Banner Up!

This campaign was a response to banners which pop up every fall on campuses across the country, displaying messages like “dads, drop your daughters off here.” This practice is a concrete example of how college men are taught to prove their masculinity through having as much (heterosexual) sex as possible, even through sexual coercion or rape. This creates a culture where men often pressure each other to have more sex; they keep track of and police each other’s “score”; gay, bisexual, or asexual men are seen and treated as “less than”; and women are treated as objects – literally to score.

After the success of the first Banner Up campaign in sparking greater discussion of consent, masculinity, and the role of Greek organizations in standing up to rape culture on campus and across Indiana, the fraternities at Indiana University – Bloomington put up additional banners with positive messaging supporting survivors of sexual assault for Sexual Assault Awareness Month, April 2016. To tell the story of their journey to become agents of change, Breakthrough produced this video highlighting Will and Bill’s action to model for other students nationally.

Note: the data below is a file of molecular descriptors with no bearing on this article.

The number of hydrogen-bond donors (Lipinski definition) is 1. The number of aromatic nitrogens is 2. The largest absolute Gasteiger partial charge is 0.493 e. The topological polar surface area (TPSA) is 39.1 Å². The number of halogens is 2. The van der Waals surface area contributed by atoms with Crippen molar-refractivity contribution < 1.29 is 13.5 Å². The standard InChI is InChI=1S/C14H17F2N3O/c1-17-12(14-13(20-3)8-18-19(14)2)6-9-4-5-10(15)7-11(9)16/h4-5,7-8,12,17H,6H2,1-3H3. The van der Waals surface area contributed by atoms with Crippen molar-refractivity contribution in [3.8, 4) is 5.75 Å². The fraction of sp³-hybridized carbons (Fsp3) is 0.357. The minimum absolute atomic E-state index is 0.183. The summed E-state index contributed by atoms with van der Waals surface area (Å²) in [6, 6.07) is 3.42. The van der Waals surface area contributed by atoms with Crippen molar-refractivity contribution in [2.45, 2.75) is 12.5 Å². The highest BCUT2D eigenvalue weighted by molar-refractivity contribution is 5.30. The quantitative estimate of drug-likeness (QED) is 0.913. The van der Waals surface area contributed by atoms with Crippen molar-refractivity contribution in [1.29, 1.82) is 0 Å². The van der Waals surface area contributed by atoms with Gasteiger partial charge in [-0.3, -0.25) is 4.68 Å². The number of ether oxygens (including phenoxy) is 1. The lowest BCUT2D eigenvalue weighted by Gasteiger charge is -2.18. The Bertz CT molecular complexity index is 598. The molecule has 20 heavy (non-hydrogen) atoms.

To date, Will and Bill’s video has had more than 100,000 views on Facebook, and resulted in several fraternity men reaching out to Breakthrough to get ideas for replication of the action on their own campuses.


The Consent Party

566876afbfe2c.imageA student group known as “The Consent Party” from Southern Illinois University – Carbondale reached out to Breakthrough’s Action Hotline asking for help mobilizing students on their campus. The students felt the university was not supporting survivors of sexual assault and actively tried to hide any cases that came forward or shame survivors into remaining silent.

We helped the students identify the key ways in which the university was creating a hostile environment for student survivors to seek help and receive justice. Students pointed to outdated policies, victim-blaming risk reduction trainings, little awareness about reporting options, and a slow and understaffed Title IX Office. These practices made it harder for student survivors to report, more likely these survivors would feel blamed, and easier for student perpetrators to never be held accountable.

Together, we created a list of tangible demands to transform the  university’s harmful practices and culture. In order to amplify student voices and their demands, Breakthrough recommended students deliver them in person during their university’s Board of Trustees meeting in December 2015. The students would march together with signs promoting consent to the board meeting and invite local and student press to cover the event.

The students disrupted the meeting, delivered the demands, and made local and statewide news which reached 195,423 people. The day after the student’s actions, the SIU Board of Trustees promptly vowed to take action and “examine the university’s investigative and support policies surrounding sexual violence.”